You shouldn’t need to sacrifice comfort or spend a lot to keep your home at the right temperature during warm days.

But what is the right temperature, exactly? We discuss recommendations from energy experts so you can choose the best temperature for your home.

Here’s what we recommend for the most energy-efficient setting for air conditioning in Winnipeg.

Recommended Thermostat Settings for Summer

Most households find using the thermostat at 72-73 degrees is most comfortable. However, if there’s a sizeable difference between your interior and exterior temperatures, your AC costs will be larger.

These are our suggestions based on the U.S. Department of Energy (DOE) and ENERGY STAR®.

While at home: 78 degrees. While that appears warm, there are methods you can keep your house refreshing without having the air conditioning on constantly.

Keeping windows and curtains closed during the day keeps cold air where it should be—indoors. Some window solutions, like honeycomb shades or plantation shutters, are created to provide added insulation and improved energy savings.

If you have ceiling fans in your home, the DOE says you can raise thermostat temperatures about 4 degrees hotter without sacrificing comfort. That’s because they refresh through a windchill effect. Since they cool people, not spaces, shut them off when you leave a room.

If 78 degrees still appears too uncomfortable on the surface, try running an experiment for about a week. Start by upping your setting to 78 degrees while you’re at your residence. Then, progressively lower it while following the suggestions above. You may be shocked at how refreshed you feel at a higher temperature setting.

While away: 88 degrees. There’s no need to keep the AC going all day while your house is vacant. Switching the temperature 7–10 degrees warmer can save you as much as 5–15% on your electricity expenses, according to the DOE.

When you get home, don’t be tempted to put your thermostat under 78 to cool your residence more quickly. This isn’t effective and usually produces a bigger electrical expense.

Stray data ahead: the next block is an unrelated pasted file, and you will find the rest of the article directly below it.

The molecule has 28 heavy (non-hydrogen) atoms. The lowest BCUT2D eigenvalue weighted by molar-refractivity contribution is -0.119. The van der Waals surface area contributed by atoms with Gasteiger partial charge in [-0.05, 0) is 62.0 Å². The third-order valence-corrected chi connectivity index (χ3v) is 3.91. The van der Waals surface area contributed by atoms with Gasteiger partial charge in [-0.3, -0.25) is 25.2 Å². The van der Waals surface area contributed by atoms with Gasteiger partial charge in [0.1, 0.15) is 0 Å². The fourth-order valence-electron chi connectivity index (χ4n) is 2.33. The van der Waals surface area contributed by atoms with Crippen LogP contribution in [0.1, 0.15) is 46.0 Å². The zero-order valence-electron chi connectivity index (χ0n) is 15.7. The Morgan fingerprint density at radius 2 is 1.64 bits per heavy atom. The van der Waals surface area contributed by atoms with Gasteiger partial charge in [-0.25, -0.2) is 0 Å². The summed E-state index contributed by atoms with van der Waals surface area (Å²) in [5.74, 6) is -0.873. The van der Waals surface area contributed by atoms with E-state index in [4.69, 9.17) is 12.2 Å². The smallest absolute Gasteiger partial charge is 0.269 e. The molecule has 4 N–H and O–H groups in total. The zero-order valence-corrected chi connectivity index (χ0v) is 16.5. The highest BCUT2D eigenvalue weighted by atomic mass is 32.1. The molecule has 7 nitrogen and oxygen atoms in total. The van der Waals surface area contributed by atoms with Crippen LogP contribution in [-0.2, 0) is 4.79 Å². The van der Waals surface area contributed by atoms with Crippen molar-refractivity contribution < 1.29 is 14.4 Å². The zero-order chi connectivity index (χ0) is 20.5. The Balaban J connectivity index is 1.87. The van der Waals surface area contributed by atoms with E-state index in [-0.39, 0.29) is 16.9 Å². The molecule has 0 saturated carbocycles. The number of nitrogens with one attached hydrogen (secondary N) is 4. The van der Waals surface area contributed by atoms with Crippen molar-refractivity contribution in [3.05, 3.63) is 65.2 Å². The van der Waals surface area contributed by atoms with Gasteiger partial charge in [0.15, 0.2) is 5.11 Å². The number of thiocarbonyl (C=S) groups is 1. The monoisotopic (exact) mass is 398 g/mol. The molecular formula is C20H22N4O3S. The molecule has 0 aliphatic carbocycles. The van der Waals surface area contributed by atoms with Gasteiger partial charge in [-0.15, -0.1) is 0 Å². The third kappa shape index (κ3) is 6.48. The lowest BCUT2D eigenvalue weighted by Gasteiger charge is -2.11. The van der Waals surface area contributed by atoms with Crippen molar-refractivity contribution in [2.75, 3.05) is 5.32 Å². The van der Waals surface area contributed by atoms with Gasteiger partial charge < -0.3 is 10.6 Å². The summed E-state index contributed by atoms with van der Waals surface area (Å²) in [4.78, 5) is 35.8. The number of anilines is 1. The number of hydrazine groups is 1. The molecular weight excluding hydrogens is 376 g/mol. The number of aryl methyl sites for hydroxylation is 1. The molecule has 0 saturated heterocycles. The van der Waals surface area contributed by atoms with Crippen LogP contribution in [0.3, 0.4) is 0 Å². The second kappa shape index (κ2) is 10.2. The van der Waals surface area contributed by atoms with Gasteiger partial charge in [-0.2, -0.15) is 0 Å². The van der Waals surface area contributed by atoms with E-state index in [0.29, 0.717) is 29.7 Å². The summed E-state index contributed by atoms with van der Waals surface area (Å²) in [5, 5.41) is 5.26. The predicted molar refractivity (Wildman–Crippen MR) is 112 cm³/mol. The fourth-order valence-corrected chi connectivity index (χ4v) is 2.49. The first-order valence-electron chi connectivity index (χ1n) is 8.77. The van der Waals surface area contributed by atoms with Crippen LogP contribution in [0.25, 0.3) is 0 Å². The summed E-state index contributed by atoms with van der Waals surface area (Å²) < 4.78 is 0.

A programmable thermostat is a good approach to keep your settings under control, but it requires setting programs. If you don’t utilize programs, you run the risk of forgetting to change the set temperature when you go.

If you want a handy solution, think over buying a smart thermostat. This thermostat links with your phone, so it is aware when you’re at your house and when you’re away. Then it instinctively changes temperature settings for maximum savings. How much exactly? An estimated $180 annually on heating and cooling, according to ENERGY STAR.

Another perk of getting a smart thermostat? You can use your phone to monitor and adjust temperature settings from just about anywhere.

While sleeping: Around 70 degrees. While ENERGY STAR advises 82 degrees, that could be unpleasant for the majority of families. Most people sleep better when their sleeping space is chilly, so that’s why the National Sleep Foundation suggests 60–67 degrees. But that may be too chilly, depending on your clothing and blanket preference.

We recommend running an equivalent test over a week, putting your temperature higher and slowly turning it down to determine the ideal temperature for your house. On cool nights, you might learn keeping windows open at night and relying on a ceiling fan is a superior idea than running the air conditioner.

More Ways to Conserve Energy During Warm Weather

There are other ways you can spend less money on utility bills throughout the summer.

  1. Install an energy-efficient air conditioning system. Central air conditioners only work for about 12–15 years and get less efficient as they get older. An updated air conditioner can keep your home cooler while keeping electricity bills low.
  2. Set regular air conditioner tune-ups. Routine air conditioner maintenance keeps your system working like it should and could help it operate at greater efficiency. It can also help prolong its life span, since it enables professionals to discover little problems before they cause a major meltdown.
  3. Put in new air filters often. Read manufacturer instructions for changing your air filter. A dirty filter can result in your system short cycling, or run too often, and drive up your cooling.
  4. Measure attic insulation levels. Almost 90% of residences in the U.S. don’t have proper insulation, according to the Insulation Institute. The majority of southern climates should have 13–14” of attic insulation, while northern climates need 16–18”.
  5. Have your ductwork checked. Ductwork that has loosened over time can leak cold air into your attic, walls or crawl space. This can result in huge comfort problems in your house, such as hot and cold spots.
  6. Seal holes, doors and windows. Keep warm air where it belongs by plugging cracks. You can also caulk or weather strip doors to keep more conditioned air inside.

Conserve More Energy This Summer with Kirkfield Heating & Air Conditioning

If you want to use less energy during warm weather, our Kirkfield Heating & Air Conditioning pros can help. Get in touch with us at 204-272-8128 or contact us online for more info about our energy-saving cooling products.